Frankly, this is how we expected this test to shake out. There was a moment during the very first lap (we started each lap together, starting line-style) where the Himiway leapt off the line and appeared to out-accelerate the Aventure, but the Bafang-powered Aventon quickly clawed back the gap and passed the Cruiser. This happened almost every lap for every rider: The Himiway got the holeshot thanks to its motor’s unbridled power at low speeds, only to be caught later by the Aventon. The Rad laid down the slowest lap for each rider, but what it lacks in sheer speed it makes up for in smoothness. The Rover feels like it rides with a little more dignity and a little more poise than its speed-demon competitors. It’s got plenty of torque and power to flatten hills and clip along at a quick pace, but it delivers its power in a very measured and predictable way.
We’ve got good test data on how the Himiway, Aventon and Rad performed up our test hill, lovingly dubbed “Hell Hole” by locals in southern Utah. But for the purpose of this head-to-head comparison we took the three bikes to a new incline we’ve found near Hell Hole that’s even steeper. This hill, dubbed “Mount Everest” (we’re not kidding, it’s even written on a sign at the bottom) pitches to nearly 26 percent in some places and has two speed-sucking switchbacks. It’s also slightly longer than our typical test hill.
During our normal hill testing on Hell Hole, the Aventon laid down the quickest time of the three bikes on both its throttle only run and the PAS 5 run. In a close second was the Himiway followed by the RadRover.
On the maximum assistance test up Hell Hole, all three bikes finished within six seconds of one another. The Aventon crested the hill in 1:10 followed by the Cruiser with almost exactly the same time and the Rover came across in 1:16. All three are very impressive times. On throttle only, the margin between the three bikes grew to 44 seconds but the finishing order remained the same. The Aventon crossed the line in 1:22, followed by the Himiway in 1:24 and last was the Rover in 2:06.
If you’re paying close attention to our data, you’ll likely notice in the above charts that there was a bit of a shuffling of results between the first and second rounds of hill testing. The Aventon, which laid down the quickest time on Hell Hole, put up the slowest time on the steeper Mount Everest hill. That’s not because the steeper, longer hill got the best of it. Rather, we swapped out the riders.
We drew straws for which of our three testers would pilot which bike in the second round of hill testing. Griffin, our cycling newbie, got the Aventon while Pierce pulled the Himiway and I got the Rad. Pierce and I (who did all the initial testing for these bikes) are pretty evenly matched on hills, but Griffin, who has been riding for far less time, doesn’t pedal uphill as quickly as we do.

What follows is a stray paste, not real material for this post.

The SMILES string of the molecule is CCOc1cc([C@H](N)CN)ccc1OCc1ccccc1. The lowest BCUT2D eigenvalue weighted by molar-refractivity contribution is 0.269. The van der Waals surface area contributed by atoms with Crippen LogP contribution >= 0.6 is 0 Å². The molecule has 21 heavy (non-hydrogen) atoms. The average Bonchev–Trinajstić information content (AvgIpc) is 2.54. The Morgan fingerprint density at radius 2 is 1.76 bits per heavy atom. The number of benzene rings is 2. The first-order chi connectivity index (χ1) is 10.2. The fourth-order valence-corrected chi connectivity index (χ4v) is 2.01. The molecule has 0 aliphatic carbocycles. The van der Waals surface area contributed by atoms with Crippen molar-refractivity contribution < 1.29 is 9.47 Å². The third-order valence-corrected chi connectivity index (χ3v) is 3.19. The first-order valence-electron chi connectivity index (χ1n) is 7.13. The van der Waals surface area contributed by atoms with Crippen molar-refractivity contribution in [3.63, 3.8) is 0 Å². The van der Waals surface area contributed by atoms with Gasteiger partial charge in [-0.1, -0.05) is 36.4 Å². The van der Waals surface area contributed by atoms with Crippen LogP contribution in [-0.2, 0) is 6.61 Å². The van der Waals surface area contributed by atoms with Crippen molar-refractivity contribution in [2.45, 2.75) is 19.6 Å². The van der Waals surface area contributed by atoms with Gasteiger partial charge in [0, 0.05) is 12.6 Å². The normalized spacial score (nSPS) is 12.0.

To Griffin and the Aventon’s credit, their result is impressively close to what Pierce and I did on the Himiway and Rad. If you watch the video of the hill tests, there’s a clip of Griffin on one of the steeper sections exclaiming that he’d “probably already be walking on a different bike” — a testament to the Aventure’s climbing abilities. For Pierce and I, the Himiway and Rad produced more than enough torque to get us up and over the hill. Despite our best efforts to find a hill steep enough to strain these 750W e-bikes, Mount Everest proved no match.
Handling (cornering, slow speeds, safety on bike, etc.)
It’s tough to point at any of these three e-bikes and say one of them handles worse or better than the next. The fact of the matter is they all ride very well and have similar handling characteristics.
Fat bikes are popular nowadays because the 4-inch tires give riders the sensation of stability and off-road capability, and each one of these bikes captures that idea. They handle their weight well, feel very stable and planted in corners and do a good job of handling some light off-road use.
Since these are fat bikes, and fat bikes were invented to handle deep sand and snow, we did take all three of them to a sandy riverbank near the EBR offices to see how well they handled unstable ground. This wasn’t a formal test, and I’d suggest watching the video version of this comparison to see how well they performed, but in short: They were a blast to ride in sand.
Specs/Features : Electrical Components
A 750W geared hub motor is laced into the rear wheel of each of these bikes, the largest motor allowed on an electric bicycle in most U.S. states.
On the Himiway and Rad are two unbranded rear hub motors that appear very similar and on the Aventon is a hub motor from popular manufacturer Bafang. Though similar on paper, these three motors put power to the ground in very different ways thanks to careful tuning. The Rover rolls out power very mellow at first and gradually increases torque as the speed increases,the Himiway has a very abrupt initial power output and the Aventure is somewhere between those two. Which is better is entirely up to the rider and what they want from their bike.
We talk alot about how similar these bikes are, but the batteries are where we see some very clear differences between the three brands.
The Himiway Cruiser has an impressively large 48V, 17.5Ah (840Wh) battery that gives it a class-leading range. The Aventure’s 48V, 15Ah is much closer to the typical battery size we see on these 750W bikes, but still larger than average. And finally the Rover’s 48V, 14Ah (672Wh) is right in line with what we’d expect on a sub-$2,000 750W e-bike.